Former Secretary of Defense William J. Perry and CFR Senior Fellow Gayle Tzemach Lemmon at RAND's Politics Aside event in Santa Monica, November 12, 2016

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The Return of a Cold War Threat

Former Secretary of Defense William J. Perry and CFR Senior Fellow Gayle Tzemach Lemmon at RAND's Politics Aside event in Santa Monica, November 12, 2016

Photo by Maria Martin/RAND Corporation

November 15, 2016

The danger of blundering into a nuclear war through miscalculation or human error—a threat the U.S. faced during the Cold War—has returned, former Secretary of Defense William J. Perry said Saturday at the RAND Corporation in Santa Monica.

Expounding on the theme of his 2015 book, “My Journey at the Nuclear Brink,” Perry said no leader in the United States, Russia, or China is seeking nuclear war, but pointed out that there are new dangers that didn't exist during the Cold War that could lead to nuclear war. They include a potential for nuclear terrorism and regional nuclear warfare.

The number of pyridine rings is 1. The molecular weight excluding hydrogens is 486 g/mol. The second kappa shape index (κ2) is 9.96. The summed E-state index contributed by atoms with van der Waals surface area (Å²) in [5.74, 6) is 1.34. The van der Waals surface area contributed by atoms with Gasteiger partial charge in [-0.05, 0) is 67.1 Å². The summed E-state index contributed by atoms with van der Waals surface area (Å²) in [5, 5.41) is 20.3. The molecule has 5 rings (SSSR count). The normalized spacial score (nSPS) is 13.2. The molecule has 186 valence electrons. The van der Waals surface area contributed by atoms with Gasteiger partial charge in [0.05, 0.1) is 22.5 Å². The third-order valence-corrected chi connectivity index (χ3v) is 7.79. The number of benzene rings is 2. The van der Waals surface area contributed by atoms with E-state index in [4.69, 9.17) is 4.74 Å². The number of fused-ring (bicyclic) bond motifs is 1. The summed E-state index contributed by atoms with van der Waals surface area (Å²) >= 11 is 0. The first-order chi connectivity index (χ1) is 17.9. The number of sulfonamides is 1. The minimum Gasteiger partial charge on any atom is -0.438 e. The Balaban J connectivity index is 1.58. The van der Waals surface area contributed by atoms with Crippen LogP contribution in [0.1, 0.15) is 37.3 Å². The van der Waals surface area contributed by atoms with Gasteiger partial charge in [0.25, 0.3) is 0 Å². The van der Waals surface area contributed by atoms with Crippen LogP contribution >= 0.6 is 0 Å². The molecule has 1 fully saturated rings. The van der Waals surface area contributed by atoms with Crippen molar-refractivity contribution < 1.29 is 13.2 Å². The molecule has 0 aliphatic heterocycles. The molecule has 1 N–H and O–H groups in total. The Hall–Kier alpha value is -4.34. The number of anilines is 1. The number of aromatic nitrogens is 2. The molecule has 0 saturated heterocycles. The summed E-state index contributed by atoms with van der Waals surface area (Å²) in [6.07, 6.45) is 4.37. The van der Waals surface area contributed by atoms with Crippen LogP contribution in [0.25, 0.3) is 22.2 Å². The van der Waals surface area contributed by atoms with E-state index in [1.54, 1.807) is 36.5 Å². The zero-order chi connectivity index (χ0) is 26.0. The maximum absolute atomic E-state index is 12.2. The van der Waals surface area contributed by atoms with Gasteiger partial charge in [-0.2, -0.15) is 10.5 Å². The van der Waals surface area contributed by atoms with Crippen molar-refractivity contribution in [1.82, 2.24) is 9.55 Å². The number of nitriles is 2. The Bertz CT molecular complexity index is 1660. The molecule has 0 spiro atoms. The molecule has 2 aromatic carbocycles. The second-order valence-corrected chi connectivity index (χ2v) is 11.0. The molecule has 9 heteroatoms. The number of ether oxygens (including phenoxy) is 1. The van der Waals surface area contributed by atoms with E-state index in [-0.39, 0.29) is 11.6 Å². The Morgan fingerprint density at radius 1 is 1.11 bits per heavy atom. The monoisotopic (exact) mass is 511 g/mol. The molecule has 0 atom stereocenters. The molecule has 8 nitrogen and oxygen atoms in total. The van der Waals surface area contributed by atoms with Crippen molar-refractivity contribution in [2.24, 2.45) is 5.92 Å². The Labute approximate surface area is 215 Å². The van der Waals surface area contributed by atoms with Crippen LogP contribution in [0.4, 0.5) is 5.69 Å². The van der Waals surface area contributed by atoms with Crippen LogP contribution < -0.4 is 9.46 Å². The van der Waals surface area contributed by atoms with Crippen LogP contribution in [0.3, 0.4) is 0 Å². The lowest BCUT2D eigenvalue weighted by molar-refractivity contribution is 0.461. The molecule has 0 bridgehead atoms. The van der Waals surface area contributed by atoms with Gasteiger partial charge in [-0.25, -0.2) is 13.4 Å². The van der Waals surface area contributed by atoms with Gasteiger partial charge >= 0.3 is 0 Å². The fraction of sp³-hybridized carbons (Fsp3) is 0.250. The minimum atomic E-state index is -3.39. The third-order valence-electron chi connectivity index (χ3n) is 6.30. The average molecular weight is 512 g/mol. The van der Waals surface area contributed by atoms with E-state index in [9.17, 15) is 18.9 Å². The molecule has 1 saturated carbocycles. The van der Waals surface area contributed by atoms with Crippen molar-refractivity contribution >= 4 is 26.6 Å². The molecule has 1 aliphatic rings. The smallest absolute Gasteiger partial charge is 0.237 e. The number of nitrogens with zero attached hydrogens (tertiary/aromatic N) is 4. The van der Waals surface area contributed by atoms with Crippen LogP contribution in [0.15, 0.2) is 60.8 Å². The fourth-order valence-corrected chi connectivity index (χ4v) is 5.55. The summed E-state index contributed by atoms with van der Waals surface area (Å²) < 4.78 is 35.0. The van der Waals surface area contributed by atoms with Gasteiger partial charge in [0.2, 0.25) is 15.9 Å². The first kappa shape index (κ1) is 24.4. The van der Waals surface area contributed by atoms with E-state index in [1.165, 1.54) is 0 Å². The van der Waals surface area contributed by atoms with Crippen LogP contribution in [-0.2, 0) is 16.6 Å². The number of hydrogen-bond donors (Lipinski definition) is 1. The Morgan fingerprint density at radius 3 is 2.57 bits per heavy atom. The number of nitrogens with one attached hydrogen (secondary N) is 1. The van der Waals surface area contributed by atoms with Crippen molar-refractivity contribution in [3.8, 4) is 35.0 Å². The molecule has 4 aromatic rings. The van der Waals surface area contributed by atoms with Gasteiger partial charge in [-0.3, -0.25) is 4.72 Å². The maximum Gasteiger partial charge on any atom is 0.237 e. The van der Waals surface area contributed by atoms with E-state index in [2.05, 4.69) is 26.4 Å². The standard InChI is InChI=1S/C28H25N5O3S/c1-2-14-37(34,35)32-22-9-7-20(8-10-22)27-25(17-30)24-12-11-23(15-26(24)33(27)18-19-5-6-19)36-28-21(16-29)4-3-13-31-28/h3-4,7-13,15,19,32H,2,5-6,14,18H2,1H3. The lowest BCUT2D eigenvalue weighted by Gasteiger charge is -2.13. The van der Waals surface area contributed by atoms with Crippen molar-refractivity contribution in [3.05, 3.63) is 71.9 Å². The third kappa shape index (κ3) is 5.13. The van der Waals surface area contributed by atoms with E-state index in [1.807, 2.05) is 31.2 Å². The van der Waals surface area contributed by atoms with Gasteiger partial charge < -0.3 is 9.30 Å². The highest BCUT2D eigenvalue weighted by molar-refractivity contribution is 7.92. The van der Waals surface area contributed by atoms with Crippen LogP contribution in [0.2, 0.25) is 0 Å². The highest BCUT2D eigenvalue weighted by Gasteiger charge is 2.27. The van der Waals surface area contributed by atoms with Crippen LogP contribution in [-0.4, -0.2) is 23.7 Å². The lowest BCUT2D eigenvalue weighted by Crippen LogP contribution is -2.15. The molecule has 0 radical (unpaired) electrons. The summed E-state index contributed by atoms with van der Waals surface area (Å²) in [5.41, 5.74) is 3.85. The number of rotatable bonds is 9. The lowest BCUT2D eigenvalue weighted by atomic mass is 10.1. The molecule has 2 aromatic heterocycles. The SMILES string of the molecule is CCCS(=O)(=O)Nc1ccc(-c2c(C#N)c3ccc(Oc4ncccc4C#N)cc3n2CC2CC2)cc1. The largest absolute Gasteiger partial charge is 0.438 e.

“We're in the early stages of the second nuclear arms race in my lifetime,” Perry said during Politics Aside, a post-election event that brings together policymakers, philanthropists, and RAND experts for a nonpartisan examination of pressing policy challenges. He spoke with Gayle Tzemach Lemmon, a senior fellow at the Council on Foreign Relations, about the modern nuclear era and the need to educate the public about its dangers.

When the Cold War ended, the United States had a unique opportunity to build relations with Russia and other Eastern European countries, Perry said, but instead the United States and Russia went down a “slippery path” and must share the blame for doing so. He gave four reasons for the deteriorating relationship and said two were caused by U.S. actions—the decision at the end of President Clinton's first term to expand NATO into Eastern Europe and a more recent decision to deploy an anti-ballistic missile system in Eastern Europe. Russia made matters worse through its aggression in Georgia and again in the Ukraine, he said.

Regarding last year's nuclear deal with Iran, Perry said that it was “probably the best deal we could have gotten.” Sanctions from almost every country in the world brought Iran to the negotiating table, he said, and it's a “fantasy” to think that the United States has any prospect of being able to renegotiate the deal. “It's a deal worth having when you consider the alternatives,” Perry said.

— Sara Rouche